Trees damaged by construction often become more susceptible to infestation. As the tree struggles to survive and adapt to its new environment, its natural defense mechanisms become compromised. In this weakened state, insect and disease pathogens can infect the tree and cause further decline. Keeping your trees healthy during and after site development is fundamental to preventing pathogen attack. Different tree species react differently to various environmental stresses and proper planning of your tree preservation methods are important.

Preserving large mature trees can be more challenging, as younger trees are more adaptable to change. However, successful tree preservation projects can be accomplished when you begin with a comprehensive plan. Beginning your construction project by including an arborist with your design and architectural team is advantageous to all. Your arborist may begin with a site inspection and tree survey to identify both hazard trees and those best suited for preservation. Discussion between your arborist and architect can lead to a building plan designed to balance facilitating construction with tree preservation. Making the tree locations and root-zone protection areas evident on all relevant blueprints should help ensure your building crews understand your goals. Orange construction fencing placed around the critical protection areas is designed to be an obvious deterrent to construction crews. Someone may still need to be assigned the responsibility of enforcing your protection plan.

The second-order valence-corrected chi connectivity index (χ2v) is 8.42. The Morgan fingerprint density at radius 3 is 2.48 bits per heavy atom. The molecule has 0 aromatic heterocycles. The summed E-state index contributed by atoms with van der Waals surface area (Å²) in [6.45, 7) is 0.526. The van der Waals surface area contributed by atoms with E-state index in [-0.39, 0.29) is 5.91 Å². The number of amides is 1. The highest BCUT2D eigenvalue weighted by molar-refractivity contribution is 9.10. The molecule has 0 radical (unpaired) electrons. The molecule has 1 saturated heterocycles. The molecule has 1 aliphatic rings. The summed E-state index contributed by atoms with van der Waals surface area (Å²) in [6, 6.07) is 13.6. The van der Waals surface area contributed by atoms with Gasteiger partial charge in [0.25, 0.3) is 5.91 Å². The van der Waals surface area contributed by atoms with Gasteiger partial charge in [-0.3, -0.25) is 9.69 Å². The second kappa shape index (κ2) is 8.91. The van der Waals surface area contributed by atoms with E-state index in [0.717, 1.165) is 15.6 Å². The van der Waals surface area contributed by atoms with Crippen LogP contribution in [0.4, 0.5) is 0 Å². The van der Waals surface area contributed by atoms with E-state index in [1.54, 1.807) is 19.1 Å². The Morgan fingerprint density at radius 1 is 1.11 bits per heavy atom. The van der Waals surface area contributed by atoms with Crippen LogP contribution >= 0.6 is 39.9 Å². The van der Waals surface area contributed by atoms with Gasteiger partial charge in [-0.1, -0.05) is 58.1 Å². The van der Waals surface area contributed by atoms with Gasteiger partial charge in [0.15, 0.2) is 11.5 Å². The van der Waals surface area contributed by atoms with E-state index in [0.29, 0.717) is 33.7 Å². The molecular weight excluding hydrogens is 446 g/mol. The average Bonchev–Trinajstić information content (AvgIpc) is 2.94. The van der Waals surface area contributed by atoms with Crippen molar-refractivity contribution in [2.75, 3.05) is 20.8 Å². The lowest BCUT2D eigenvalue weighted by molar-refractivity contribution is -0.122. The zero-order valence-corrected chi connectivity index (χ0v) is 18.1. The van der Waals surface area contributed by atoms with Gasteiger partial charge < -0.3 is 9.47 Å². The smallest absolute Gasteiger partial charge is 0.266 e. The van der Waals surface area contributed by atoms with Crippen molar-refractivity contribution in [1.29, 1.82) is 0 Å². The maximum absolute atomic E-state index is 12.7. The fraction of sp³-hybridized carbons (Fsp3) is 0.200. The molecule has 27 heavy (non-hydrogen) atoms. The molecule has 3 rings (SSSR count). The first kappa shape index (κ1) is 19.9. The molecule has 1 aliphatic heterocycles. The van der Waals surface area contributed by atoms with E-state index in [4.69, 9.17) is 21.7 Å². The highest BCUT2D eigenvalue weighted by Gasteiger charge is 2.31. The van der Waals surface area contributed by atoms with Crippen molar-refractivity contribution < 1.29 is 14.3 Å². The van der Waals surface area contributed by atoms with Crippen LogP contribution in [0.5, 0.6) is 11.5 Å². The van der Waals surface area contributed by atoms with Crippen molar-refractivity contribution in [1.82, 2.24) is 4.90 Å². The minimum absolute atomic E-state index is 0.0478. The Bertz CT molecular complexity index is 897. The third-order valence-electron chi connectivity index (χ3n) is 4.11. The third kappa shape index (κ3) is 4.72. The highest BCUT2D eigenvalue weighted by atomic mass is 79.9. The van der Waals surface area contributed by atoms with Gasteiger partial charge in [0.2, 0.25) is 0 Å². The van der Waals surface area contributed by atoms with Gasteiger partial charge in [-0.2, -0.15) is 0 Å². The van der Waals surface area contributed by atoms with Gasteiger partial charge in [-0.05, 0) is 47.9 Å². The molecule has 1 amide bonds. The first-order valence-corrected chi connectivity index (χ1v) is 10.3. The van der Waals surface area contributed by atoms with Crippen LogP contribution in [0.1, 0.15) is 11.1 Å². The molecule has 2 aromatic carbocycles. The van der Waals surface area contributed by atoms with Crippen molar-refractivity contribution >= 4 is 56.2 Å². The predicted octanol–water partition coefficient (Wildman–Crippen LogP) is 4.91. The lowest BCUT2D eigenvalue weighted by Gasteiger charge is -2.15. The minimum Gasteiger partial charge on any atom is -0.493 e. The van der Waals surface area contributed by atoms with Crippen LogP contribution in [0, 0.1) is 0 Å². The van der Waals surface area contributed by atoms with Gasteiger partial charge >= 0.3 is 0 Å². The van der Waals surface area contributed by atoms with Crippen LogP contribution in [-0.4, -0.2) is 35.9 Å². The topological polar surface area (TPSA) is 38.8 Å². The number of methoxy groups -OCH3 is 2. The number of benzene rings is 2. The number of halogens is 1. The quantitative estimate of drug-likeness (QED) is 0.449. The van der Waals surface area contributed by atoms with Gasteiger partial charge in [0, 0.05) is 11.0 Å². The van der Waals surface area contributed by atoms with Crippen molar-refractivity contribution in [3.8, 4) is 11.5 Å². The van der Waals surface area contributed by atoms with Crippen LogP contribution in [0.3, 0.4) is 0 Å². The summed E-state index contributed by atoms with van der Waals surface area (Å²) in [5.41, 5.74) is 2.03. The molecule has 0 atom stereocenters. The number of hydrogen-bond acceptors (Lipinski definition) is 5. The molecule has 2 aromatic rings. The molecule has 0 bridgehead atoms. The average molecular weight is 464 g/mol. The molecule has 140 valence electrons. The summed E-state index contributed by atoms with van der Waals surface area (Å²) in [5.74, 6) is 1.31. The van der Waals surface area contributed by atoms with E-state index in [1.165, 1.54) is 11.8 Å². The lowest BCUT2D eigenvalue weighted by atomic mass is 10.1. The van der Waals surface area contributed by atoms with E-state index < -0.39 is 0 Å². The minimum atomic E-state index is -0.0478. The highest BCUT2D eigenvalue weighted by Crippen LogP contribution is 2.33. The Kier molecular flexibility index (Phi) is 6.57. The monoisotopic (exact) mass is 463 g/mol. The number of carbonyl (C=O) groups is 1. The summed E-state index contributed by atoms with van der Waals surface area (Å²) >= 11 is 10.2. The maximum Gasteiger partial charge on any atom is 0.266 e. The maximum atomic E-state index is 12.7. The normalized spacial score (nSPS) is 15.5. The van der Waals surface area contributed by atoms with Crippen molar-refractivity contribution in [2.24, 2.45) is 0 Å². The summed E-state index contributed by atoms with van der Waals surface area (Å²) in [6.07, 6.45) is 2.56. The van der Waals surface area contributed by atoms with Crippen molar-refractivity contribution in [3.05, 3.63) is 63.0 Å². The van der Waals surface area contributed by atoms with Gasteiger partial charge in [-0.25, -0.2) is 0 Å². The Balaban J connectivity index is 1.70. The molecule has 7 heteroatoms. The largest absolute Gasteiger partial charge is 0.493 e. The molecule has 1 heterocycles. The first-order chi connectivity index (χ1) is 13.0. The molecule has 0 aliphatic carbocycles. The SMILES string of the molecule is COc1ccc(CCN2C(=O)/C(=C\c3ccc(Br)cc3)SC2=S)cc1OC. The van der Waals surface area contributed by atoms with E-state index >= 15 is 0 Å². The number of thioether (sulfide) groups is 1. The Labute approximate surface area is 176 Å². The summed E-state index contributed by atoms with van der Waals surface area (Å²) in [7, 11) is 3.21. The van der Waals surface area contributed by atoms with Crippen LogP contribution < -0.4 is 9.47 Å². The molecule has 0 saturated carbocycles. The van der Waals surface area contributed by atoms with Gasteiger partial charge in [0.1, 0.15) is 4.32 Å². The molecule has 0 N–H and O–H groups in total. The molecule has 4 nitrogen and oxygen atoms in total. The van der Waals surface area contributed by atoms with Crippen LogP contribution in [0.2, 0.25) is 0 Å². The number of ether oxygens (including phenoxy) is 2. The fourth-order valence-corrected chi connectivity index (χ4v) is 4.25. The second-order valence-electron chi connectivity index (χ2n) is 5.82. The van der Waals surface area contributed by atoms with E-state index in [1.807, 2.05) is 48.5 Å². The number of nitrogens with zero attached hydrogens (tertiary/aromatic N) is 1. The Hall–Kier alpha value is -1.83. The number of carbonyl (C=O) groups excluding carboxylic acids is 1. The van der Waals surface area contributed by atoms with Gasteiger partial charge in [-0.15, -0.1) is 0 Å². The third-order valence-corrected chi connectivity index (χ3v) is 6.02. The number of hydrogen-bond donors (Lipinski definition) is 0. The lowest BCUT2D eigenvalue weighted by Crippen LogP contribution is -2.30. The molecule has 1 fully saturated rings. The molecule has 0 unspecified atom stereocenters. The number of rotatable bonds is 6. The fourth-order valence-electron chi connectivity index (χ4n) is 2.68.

Once the homeowner, designers, and builders are all committed to the same goals, a successful project will likely follow. Efforts to ensure tree preservation will more than offset the cost of benefits these trees provide. The cost to remedy construction damage in the years following impact greatly increases, while the trees suffer and decline. Trees that must be removed can be recycled onsite; by spreading woodchips to reduce compaction or including felled logs into the home’s design. With proper planning and design, you can keep the dead lumber in the framing and not in the forest. You will be truly…building with trees.

Contributed by David Sip, of Manzanita, an ISA Certified Arborist. Please direct questions or comments to email address: Source references for data provided herein are available upon request.

**Originally published in Cannon Beach Gazette and North Coast Citizen's "realizing your HOME & home enhancement" insert volume #5. Published under heading: "Building among trees challenging, but doable". Release date: 5-29-06.**


Arbor day is, by no accident, timed with the birth of spring as we slowly trudge our way out of winter.